Investing should be easy – just buy low and sell high – but most of us have trouble following that simple advice. There are principles and strategies that may enable you to put together an investment portfolio that reflects your risk tolerance, time horizon, and goals. Understanding these principles and strategies can help you avoid some of the pitfalls that snare some investors.
Understanding the cycle of investing may help you avoid easy pitfalls.
Have A Question About This Topic?
In investments, one great debate asks the question, “Active or Passive Investing: Which Is Better?”
Thanks to the work of three economists, we have a better understanding of what determines an asset’s price.
Understanding how a stock works is key to understanding your investments.
Understanding the economy's cycles can help put current business conditions in better perspective.
This article allows those who support LGBTQ+ interests to explore the possibilities of Socially Responsible Investing.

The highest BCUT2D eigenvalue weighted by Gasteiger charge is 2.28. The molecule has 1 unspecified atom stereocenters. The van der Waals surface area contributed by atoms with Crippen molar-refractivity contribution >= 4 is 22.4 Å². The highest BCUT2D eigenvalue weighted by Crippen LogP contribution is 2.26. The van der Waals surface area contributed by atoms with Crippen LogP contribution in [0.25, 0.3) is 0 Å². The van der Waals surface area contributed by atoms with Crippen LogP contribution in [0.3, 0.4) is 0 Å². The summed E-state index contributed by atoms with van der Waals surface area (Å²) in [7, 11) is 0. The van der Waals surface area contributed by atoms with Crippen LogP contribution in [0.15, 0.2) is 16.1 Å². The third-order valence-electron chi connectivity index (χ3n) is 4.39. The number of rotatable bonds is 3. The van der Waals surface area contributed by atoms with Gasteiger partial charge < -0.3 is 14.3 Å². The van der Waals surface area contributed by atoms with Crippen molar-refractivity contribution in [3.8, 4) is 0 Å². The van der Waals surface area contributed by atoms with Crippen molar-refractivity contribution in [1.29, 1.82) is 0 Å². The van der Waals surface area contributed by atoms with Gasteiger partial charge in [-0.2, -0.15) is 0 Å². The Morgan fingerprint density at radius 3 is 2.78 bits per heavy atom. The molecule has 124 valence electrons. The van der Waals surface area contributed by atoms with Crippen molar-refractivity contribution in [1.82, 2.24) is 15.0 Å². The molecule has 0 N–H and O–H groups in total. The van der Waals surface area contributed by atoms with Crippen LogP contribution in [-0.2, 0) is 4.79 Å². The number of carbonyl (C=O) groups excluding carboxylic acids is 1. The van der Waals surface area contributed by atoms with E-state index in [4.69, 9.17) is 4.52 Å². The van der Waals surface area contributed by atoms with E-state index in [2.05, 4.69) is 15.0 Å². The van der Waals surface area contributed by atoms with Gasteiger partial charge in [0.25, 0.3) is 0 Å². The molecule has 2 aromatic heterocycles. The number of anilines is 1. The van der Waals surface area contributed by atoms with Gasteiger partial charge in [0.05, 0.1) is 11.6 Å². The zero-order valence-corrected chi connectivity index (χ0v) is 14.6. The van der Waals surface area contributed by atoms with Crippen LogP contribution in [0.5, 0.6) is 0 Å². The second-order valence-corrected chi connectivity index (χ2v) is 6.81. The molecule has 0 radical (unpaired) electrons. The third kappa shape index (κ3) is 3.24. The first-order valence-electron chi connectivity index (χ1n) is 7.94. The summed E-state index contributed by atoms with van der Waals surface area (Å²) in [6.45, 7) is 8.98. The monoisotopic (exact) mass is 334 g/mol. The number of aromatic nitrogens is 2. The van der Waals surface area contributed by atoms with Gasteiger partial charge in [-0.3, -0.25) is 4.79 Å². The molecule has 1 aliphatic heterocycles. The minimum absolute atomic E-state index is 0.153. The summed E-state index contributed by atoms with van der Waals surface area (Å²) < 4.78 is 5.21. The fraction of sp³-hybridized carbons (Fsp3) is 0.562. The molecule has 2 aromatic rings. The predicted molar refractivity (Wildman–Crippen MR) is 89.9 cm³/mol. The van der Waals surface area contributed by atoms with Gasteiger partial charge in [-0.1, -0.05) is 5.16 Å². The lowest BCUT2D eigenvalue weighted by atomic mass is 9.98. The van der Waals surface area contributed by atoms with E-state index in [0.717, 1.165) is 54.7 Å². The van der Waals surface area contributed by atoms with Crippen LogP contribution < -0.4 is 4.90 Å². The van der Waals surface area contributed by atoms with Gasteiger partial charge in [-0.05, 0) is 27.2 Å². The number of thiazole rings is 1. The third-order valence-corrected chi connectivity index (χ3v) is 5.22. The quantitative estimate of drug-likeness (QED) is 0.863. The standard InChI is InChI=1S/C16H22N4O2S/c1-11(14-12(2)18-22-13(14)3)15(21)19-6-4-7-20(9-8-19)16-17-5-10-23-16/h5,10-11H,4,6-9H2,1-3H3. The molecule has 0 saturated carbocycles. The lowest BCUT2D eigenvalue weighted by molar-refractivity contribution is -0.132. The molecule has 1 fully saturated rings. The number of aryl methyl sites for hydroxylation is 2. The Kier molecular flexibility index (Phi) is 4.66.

Alternative investments are going mainstream for accredited investors. It’s critical to sort through the complexity.
This calculator can help you estimate how much you should be saving for college.
Determine if you are eligible to contribute to a traditional or Roth IRA.
Use this calculator to better see the potential impact of compound interest on an asset.
Estimate the potential impact taxes and inflation can have on the purchasing power of an investment.
This calculator helps determine your pre-tax and after-tax dividend yield on a particular stock.
This questionnaire will help determine your tolerance for investment risk.
There are some smart strategies that may help you pursue your investment objectives
Principles that can help create a portfolio designed to pursue investment goals.
In the world of finance, the effects of the "confidence gap" can be especially apparent.
How will you weather the ups and downs of the business cycle?
All about how missing the best market days (or the worst!) might affect your portfolio.
Agent Jane Bond is on the case, cracking the code on bonds.
It's easy to let investments accumulate like old receipts in a junk drawer.
How do the markets usually react to elections? Was the 2016 election any different?